Jesus raising Lazarus from the dead is one of the most well-known stories in the Gospels. Yet, for some reason, Matthew, Mark, and Luke don’t mention it. This head-scratching absence has raised a lot of doubts about its historicity. After all, this story seems too significant to leave out. As you can imagine, skeptics think John made it up. But could there be a good reason that the earlier Gospels left it out?
While it does seem strange that the synoptic writers would leave out this story, I believe we have a good explanation for its absence in what Gerd Theissen calls “protective anonymity.”
Protective anonymity is based on the premise that a pre-Markan tradition stands behind the passion narrative in Mark 14-16. In other words, while Mark composed much of his Gospel based on Peter’s eyewitness testimony, the last few chapters came from another source that dates much closer to the time of Jesus’ death and resurrection. While biblical scholars are somewhat divided on this issue, the evidence tilts in favor of this pre-Markan source.
For example, scholars have long noted that Mark didn’t arrange the pericopes (e.g., miracles, parables, proclamations, narratives, exorcisms, etc.) chronologically. Rather, he ordered them in ways that suited his purposes. In fact, Matthew and Luke’s orders often diverge from Mark’s. Meaning, Mark could have easily rearranged the stories in a different order without impacting the overall message. However, when one gets to the passion narrative, the entire account presupposes a chronological order. Instead of one short story after another, the entire passion account (ch. 14-16, possibly ch. 11-16) flows like one continuous narrative. Certainly, Mark could have composed these last few chapters himself. But a few features from the text suggest that it was composed earlier and in Jerusalem.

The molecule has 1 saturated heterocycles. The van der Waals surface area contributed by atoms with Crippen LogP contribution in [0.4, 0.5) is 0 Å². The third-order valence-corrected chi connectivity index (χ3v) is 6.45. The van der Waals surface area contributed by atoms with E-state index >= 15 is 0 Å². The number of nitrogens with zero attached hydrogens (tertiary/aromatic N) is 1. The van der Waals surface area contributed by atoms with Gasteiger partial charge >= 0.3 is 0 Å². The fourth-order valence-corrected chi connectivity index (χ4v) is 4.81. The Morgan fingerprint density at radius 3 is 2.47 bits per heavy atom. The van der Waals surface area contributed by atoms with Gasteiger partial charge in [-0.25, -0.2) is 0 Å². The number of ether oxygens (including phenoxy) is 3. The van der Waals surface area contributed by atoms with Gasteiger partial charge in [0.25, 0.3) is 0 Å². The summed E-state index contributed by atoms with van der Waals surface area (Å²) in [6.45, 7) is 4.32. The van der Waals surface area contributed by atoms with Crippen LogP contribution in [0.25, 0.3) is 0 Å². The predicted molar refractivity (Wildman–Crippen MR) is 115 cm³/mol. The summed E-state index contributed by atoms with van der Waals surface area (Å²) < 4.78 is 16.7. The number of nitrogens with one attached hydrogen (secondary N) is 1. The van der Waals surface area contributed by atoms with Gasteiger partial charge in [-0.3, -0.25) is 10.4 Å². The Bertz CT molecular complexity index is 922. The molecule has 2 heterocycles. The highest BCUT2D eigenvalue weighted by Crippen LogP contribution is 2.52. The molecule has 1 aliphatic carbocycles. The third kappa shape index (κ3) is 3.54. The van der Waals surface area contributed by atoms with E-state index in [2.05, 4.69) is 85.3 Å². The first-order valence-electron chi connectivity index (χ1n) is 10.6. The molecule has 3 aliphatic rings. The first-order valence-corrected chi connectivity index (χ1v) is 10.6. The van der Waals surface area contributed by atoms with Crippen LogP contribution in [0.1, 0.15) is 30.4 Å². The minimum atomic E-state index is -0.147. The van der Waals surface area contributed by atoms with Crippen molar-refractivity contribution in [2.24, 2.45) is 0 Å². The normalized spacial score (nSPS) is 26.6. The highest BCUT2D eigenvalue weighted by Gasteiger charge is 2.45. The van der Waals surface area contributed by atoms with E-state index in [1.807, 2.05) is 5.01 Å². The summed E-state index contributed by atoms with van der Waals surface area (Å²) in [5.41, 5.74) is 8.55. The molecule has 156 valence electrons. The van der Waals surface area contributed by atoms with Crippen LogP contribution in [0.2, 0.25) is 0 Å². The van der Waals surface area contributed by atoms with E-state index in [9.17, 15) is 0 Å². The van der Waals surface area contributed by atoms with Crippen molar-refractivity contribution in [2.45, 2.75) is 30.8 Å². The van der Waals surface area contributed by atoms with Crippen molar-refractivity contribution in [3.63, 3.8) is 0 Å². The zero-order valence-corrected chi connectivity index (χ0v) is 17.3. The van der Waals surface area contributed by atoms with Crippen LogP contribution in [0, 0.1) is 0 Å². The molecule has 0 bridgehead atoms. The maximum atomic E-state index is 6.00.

One reason for adopting this view is that Mark mentions “the high priest” but never mentions him by name (Caiaphas). This phrasing would be akin to saying “the president” instead of President Biden. If I had a conversation with someone today and mentioned “the president,” no one would think I was talking about Trump, Obama, Bush, or any other previous president. They would assume I was talking about our current president. The same could be said for Caiaphas. Since he ruled till AD 37, the passion narrative that merely refers to him as “the high priest” must have been in circulation before his tenure ended.